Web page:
Practices that protect headwater streams is the focus of an ongoing study. A Field Day will invite farmers to be part of that discussion.   

headshot of Dr. Joan Brehm
Dr. Joan Brehm

“Viable freshwater water ecosystems are essential to agricultural production. At the same time, agricultural production has some of the largest impacts on our freshwater systems,” said Dr. Joan Brehm, a researcher at Illinois State University and part of the team examining stream conversation with a grant from the Illinois Innovation Network. 

Results of latest research will be shared with farmers at a Field Day with the Shelby County Farm Bureau on September 9. “The goal is to share information with attendees about the significance of headwater streams and practices that can be implemented to protect them,” said Brehm, who is working with Environmental Program Manager of the Illinois Farm Bureau and Illinois State University alumna Raelynn Parmely on the event. 

The study, Mitigating Future Threats to Biodiversity: The Role of Headwater Streams and Land Management Practices in the Kaskaskia River Watershed, looks at ways to mitigate the negative impact from rising temperatures and increase the productivity of waterways that are critical to native fish biodiversity. The work is a combined effort of Brehm, who is the co-director of Illinois State University’s Center for a Sustainable Water Future, and researchers from the University of Illinois.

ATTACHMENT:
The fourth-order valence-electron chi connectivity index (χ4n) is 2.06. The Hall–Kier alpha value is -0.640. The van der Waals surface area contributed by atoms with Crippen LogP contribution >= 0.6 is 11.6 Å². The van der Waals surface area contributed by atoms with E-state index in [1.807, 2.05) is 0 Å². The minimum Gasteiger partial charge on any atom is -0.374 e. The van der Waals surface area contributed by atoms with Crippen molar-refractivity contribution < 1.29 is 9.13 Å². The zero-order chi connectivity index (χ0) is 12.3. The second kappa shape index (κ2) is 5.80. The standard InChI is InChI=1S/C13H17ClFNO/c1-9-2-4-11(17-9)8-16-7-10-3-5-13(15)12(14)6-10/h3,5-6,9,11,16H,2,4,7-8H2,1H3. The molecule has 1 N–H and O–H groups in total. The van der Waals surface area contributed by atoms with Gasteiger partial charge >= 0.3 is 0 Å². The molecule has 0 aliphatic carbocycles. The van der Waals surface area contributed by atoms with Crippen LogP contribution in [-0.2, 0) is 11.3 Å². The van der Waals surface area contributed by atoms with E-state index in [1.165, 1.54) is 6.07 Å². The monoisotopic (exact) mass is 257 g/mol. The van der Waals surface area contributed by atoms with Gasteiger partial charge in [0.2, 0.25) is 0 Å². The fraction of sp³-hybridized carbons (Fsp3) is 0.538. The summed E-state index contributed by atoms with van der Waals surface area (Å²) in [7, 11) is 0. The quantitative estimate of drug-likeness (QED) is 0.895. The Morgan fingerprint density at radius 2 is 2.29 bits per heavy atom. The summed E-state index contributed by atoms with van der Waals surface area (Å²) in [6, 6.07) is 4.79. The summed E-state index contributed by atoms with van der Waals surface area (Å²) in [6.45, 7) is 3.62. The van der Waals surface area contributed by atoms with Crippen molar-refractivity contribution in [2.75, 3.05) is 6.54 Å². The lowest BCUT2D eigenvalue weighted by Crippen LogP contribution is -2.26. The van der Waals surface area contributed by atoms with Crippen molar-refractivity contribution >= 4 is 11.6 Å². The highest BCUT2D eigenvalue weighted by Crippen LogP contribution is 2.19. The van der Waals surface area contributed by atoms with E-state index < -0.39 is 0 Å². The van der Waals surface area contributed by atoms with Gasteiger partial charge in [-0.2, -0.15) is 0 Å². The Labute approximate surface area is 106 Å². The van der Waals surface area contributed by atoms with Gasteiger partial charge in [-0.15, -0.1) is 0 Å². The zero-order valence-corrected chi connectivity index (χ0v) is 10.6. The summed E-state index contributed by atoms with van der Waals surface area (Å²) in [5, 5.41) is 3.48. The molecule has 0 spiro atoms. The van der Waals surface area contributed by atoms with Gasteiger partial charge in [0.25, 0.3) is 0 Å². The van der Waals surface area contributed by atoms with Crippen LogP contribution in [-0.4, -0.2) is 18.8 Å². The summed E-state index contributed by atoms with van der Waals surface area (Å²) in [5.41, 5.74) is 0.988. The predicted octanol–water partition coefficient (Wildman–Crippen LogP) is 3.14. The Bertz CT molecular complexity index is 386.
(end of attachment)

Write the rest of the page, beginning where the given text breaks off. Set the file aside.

Brehm noted the input of farmers is essential to the livelihood of the watershed. “Protecting the health and sustainability of our food and water ecosystems requires research that engages the landowners,” she said. “Farmers are making decisions about land use practices that directly impact our freshwater systems. We all want to ensure healthy and viable water resources for our future.” 

For information about the Field Day, contact For more about the research, contact